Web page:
Self Determination Theory in the Real World

Have you thought about the significance that self determination and empowerment principles have had on you lately? We’re all faced with daily situations that offer us instant opportunity to integrate this concept into our repertoire of behavioral choices. It is thereby up to us to recognize, embrace and consequentially use these moments for our own practice. My next question for you is what is the significance of self empowerment as it relates to Self Determination Theory? As we are quickly approaching the summer months, I’m sure it’s not exactly what you might expect to hear at your poolside gathering, or now is it? It seems that we nonchalantly toss around such words as responsibility, autonomy, motivation, coping, relationships, stress, overwhelm etc. It seems these themes are quite in vogue with all of today’s modern stressors and many demands. It’s no wonder that Social Workers must not only live up to, but must live beyond what is readily expected of them. In fact, Social Workers themselves are becoming more in need of the same types of quality work they provide to the general public.

We know it is the Social Worker’s responsibility to embody and model the core values of social work; specifically, service, social justice, the dignity and worth of the person, the importance of human relationship, integrity and competence. The theory on Self Determination, developed by Edward L. Deci and Richard M. Ryan, derives its importance directly from the dignity and worth of the person. Essentially, they discuss how human motivation emanates from the intrinsic tendencies that self endorse human needs, values and behavior.

By grasping a better understanding of this theory, we can then expand on the construct of autonomy and effectively apply it in our everyday lives. Maybe even at the poolside! Yes, it all boils down to the free will of each individual. Of course, as this is your birthright for freedom and the pursuit of happiness. Did you know that there are actually two levels where this may be expressed? The first level is through your own self-regulation ability and the second is via relational activities. Researchers Graham S. Gaine and Jennifer G. La Guardia (2009) in their article entitled, “The Unique Contributions of Motivations to Maintain a Relationship and Motivations toward Relational Activities to Well Being.” In Springer Science & Business Media, LLC link higher levels of autonomous functioning to greater positive interpersonal functioning.

We all know how high the divorce rate is. And why might this be so? Certainly it is our primary relationship that can and will present the most challenges and triggers that test our ability to keep healthy, respectful boundaries when communicating our selves with our partner. When we realize that Relational well being is composed of so many variables, primarily intimacy, commitment, satisfaction and the overall vitality of the relationship, we must take 100% responsibility for our own part of which we contribute. Both individuals need to play at 100% if they value the relationship to keep it alive and well. As each person learns how to increase their resiliency, and expressed ability for autonomous, strengths based cognitive and behavioral functioning, they similarly increase their positive interactive behaviors as well. By utilizing the Strengths Based Perspective as a tool to highlight positive characteristics, you enhance your inner development, transcend personal difficulty more easily and translate these skills as they manifest within the context of your primary relationships. It makes a lot of good sense when we hear the expression to “Know Thyself first”. As we must have a good stable inner relationship with ourselves before we can have it with others.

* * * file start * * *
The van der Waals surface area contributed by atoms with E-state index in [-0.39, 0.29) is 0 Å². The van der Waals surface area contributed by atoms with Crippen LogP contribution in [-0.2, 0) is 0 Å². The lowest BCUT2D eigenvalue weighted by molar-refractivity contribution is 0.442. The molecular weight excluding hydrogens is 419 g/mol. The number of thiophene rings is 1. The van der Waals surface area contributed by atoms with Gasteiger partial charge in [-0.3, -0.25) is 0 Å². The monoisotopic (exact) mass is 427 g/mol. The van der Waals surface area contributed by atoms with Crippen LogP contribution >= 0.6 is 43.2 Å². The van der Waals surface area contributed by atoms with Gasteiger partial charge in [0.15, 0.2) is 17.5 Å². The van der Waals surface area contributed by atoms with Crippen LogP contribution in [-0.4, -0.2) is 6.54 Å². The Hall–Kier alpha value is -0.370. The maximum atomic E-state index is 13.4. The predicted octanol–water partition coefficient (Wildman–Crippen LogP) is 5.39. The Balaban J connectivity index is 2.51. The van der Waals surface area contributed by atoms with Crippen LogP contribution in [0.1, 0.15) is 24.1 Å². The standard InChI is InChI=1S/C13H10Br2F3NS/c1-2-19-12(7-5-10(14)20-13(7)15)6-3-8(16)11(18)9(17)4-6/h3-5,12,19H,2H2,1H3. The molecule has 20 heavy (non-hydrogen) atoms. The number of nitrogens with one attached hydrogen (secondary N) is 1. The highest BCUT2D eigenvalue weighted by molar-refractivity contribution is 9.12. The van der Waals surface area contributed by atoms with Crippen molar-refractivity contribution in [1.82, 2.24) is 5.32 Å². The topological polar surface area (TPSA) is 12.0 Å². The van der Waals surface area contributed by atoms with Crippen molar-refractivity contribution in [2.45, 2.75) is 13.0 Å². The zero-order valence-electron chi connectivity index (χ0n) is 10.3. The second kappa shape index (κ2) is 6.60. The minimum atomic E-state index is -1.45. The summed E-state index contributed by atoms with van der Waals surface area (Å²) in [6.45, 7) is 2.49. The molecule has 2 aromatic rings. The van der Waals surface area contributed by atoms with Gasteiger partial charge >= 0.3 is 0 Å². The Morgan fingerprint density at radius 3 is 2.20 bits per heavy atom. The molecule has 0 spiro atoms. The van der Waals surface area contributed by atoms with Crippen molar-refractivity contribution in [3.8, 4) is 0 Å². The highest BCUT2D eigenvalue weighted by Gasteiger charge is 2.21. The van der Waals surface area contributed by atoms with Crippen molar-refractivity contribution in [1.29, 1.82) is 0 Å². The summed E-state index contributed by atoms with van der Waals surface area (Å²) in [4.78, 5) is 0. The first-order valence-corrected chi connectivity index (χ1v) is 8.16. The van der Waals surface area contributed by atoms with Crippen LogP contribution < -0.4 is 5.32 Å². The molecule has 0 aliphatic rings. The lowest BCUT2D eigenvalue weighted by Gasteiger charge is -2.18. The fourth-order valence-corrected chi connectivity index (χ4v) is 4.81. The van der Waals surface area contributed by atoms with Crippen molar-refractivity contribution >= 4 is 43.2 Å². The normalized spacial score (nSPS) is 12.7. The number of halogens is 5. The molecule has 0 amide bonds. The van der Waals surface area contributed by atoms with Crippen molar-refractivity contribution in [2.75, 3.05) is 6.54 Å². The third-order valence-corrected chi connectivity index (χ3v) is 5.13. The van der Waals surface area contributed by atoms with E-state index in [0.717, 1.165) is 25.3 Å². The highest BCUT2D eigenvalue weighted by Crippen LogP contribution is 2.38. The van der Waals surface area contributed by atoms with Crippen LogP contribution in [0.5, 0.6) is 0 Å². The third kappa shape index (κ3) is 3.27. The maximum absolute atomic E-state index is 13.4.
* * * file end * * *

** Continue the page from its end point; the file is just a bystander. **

As human beings, we are always continually emerging, using our experiences to learn and grow. We can thank our “everyday teachers” that we meet nearly everywhere we go, those who challenge us to get through to the next level. We need to see these challenges as opportunities that allow us to creatively use our self determination in healthy ways.
The bottom line is to create a clear, resilient sense of self by continuing to practice the art of healthy self determination. You not only help yourself, you help all those with whom you relate with, regardless of who they may be.

When you foster self determination in the real world you make a conscious deliberate choice to co create a better place for us all to live. As you may have already guessed by now, it all begins with you.

Author's Bio: 

Moreen is a New Jersey Licensed Social Worker who has earned her
M SW degree and also holds a BA in Psychology. Her holistic philosophy integrates traditional and alternative modalities in all of her creative endeavors.

She has completed her certification as a Life Purpose and Life Career Coach with The Life Purpose Institute. She enjoys coaching in this arena because she believes in principles that access intrinsic motivation. Additionally, she has been trained in Heart Centered Hypnotherapy, Neuro-linguistic Programming (NLP), Eye Movement Desensitization Reprocessing (Level II), Masters’ level Reiki Practitioner as well as other Communication modalities, such as Parenting Education.

She has worked in both clinical and non clinical settings with individuals ranging from as young as pre-school age throughout the geriatric population. She is a free lance writer currently dedicating her time to this passion. She reads and writes metaphysical, transformational, self-help literature. She has co-authored a metaphysical book for both children and adults that has been submitted for publication. She has also written a chapter in PWN’s “The Confident Woman: Tapping Into Your Inner Power” which will be released August 2, 2013.

She can be reached at (732) 754-8681
She is available for free lance writing by appointment